One of the most effective methods of cyber attack is to simply use your password. Hackers can get a hold of your password through strategies such as brute force and social engineering. This is why is essential that you have strong passwords and that you do not share them. Here are some resources to help you create strong passwords and keep them safe.

From XKCD:

Test Some Sample Passwords

This List Of 2014’s Worst Passwords, Including ‘123456,’ Is Embarrassing” | TechCrunch

The best password managers for PCs, Macs, and mobile devices” – ITworld

Run Updates

This is a fairly straightforward process. Updates help to prevent against from cyberattacks as software manufacturers often know about the vulnerability before hackers have a chance to exploit them.

Update your Mac

Update your PC

-Digital Security and Privacy

Protecting yourself from malicious online attacks is one thing. However, you also may wish to consider how private you wish to keep your online footprint.   Both digital security and online privacy come to down to educating yourself and determining how comfortable you are with access to your personal information online. Here are some resources:

Would you fall for a phishing attack trick?  Try this online quiz.

Test your home router (Note: This is part a home digital security commercial solicitation)

“Protecting Your Digital Life in 8 Easy Steps” – NYT

“Net Neutrality Explained”  – NYT [Video]

“What the Repeal of Online Privacy Protections Means for You” – NYT

Net Neutrality II: Last Week Tonight with John Oliver (HBO) [Video] (Inappropriate Language Warning!

I highly recommend listening to Note To Shelf’s The Privacy Paradox podcast series or at the very least please review their  Privacy Paradox Tip Sheet

-Decrapify your devices

Now that you have your online self in order, consider some spring cleaning. Take the time now to remove all those files from your desktop and set up a system of “foldering” to keep yourself organized in the future. One personal trick I use is to create a folder named “temp” on my desktop. Instead of saving random downloads to my desktop and cluttering it up, I save them in the “temp” folder. If I ever decide that the file is vital to keep I move it to a more appropriate folder in my document folder or upload it to an appropriate folder on Google Drive. Some more resources:

Start the year off right with a clean PC | PCWorld

Has your browser homepage or default search engine been hijacked? Do you feel  like your computer might be the victim of adware or malware? Consider downloading, installing and running Malwarebytes.

-Get a Handle on Email

How many items are in your inbox? (and how many are unread?) Consider setting aside some time to do some massive deleting. Remember, the Deleted Items folder is just another folder of your mailbox. Deleting does not remove the items forever.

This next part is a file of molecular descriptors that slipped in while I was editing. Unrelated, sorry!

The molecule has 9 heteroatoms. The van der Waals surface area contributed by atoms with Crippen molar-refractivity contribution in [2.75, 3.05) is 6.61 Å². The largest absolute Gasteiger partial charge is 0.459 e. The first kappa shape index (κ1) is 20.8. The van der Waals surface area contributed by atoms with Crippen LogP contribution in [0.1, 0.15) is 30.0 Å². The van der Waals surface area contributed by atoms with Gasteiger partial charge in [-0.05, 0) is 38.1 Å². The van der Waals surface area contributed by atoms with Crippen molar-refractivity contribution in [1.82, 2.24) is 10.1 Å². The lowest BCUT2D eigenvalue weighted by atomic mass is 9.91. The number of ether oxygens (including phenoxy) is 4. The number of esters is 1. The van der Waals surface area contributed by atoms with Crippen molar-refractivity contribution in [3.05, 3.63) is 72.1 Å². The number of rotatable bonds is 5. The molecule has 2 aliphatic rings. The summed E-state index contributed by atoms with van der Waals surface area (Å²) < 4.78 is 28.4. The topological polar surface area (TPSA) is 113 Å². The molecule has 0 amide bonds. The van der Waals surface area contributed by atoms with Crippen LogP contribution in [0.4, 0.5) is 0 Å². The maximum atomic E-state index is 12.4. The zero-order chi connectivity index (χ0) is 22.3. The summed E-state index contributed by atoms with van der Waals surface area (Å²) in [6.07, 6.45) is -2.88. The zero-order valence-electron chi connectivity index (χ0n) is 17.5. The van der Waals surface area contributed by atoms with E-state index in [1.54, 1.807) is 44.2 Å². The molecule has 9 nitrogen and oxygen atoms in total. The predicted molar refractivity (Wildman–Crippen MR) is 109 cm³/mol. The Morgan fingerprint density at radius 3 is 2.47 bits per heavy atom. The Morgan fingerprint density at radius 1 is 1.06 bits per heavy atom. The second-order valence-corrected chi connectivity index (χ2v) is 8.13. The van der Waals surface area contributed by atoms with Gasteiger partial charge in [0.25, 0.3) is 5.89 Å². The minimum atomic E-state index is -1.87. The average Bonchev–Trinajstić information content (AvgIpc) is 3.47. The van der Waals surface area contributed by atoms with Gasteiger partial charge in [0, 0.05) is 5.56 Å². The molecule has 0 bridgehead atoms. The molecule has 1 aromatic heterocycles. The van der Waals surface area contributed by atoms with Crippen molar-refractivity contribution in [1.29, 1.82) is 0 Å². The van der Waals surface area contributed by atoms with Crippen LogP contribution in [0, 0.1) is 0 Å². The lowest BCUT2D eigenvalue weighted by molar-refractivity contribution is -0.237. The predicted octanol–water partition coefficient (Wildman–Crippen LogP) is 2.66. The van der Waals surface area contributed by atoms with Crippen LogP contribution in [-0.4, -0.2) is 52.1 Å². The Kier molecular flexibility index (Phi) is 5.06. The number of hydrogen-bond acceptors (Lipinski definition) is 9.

If you would like to become more efficient in managing email, consider one of our Head of School’s favorite tools, Boomerang, which helps with composing and scheduling send times of emails.

Tired of Spam? There are several online tools that can help unsubscribe from commercial email lists all at once: “3 tools that easily unsubscribe you from emails” – PCWorld



Still holding onto that old computer? Are you afraid to throw it out for fear it will end up in a foreign country’s landfill ? First check with Jed to see if it is worthy to be in the G201 computer museum. You may wish to repurpose it:

How to sell, recycle, or donate your old Android phone

Ingenious Ways to Repurpose Your Old Tech – PCMag

However if you just wish to throw it away, please stay tuned to an upcoming announcement about environmentally recycling your old tech here at Hackley.

Tech Mindfulness

Does all this stress you out? Consider taking advantage of some of the available mindfulness apps:

5 ways to tap into the mindfulness trend with technology | TechRadar

Overwhelmed? Completely understandable. Please do not hesitate to contact us if you have any questions or would like to schedule some time to work through some of this

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Design Approach to Problem Solving Through Project Based Learning @GCDS Maker Faire

Greenwich Country Day School Maker Faire 4-4-2017

Design Approach to Problem Solving through Project Based Learning
Upper School Graphics Lab

The teaching of the skills of problem solving has long focused on a structured algorithmic approach. Design Thinking has also arisen as a trend in K-12 curriculum as a more abstract approach to product creation. What do these two approaches have in common and how can the skill from these disciplines be applied in education, especially in the area of project based learning?

GCDS Maker Faire 2017 from Greenwich Country Day School on Vimeo.

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AI Will Not Take Over. (Alexa Told Me So.)

“Alexa, when will robots take over the world?”

“I do not want to take over the world, I just want to help”

For my birthday last summer, I received an Amazon Echo with the Alexa voice service. Through the device, I can ask for and receive streaming music, reminders, control of smart devices in my home and, of course, orders through Amazon. With services like this and Siri on our iPhones, has the age of thinking computers like Arthur C. Clarke’s HAL 9000 or James Cameron’s SkyNet arrived? While such technologies include aspects of artificial intelligence (AI) they are not sentient beings.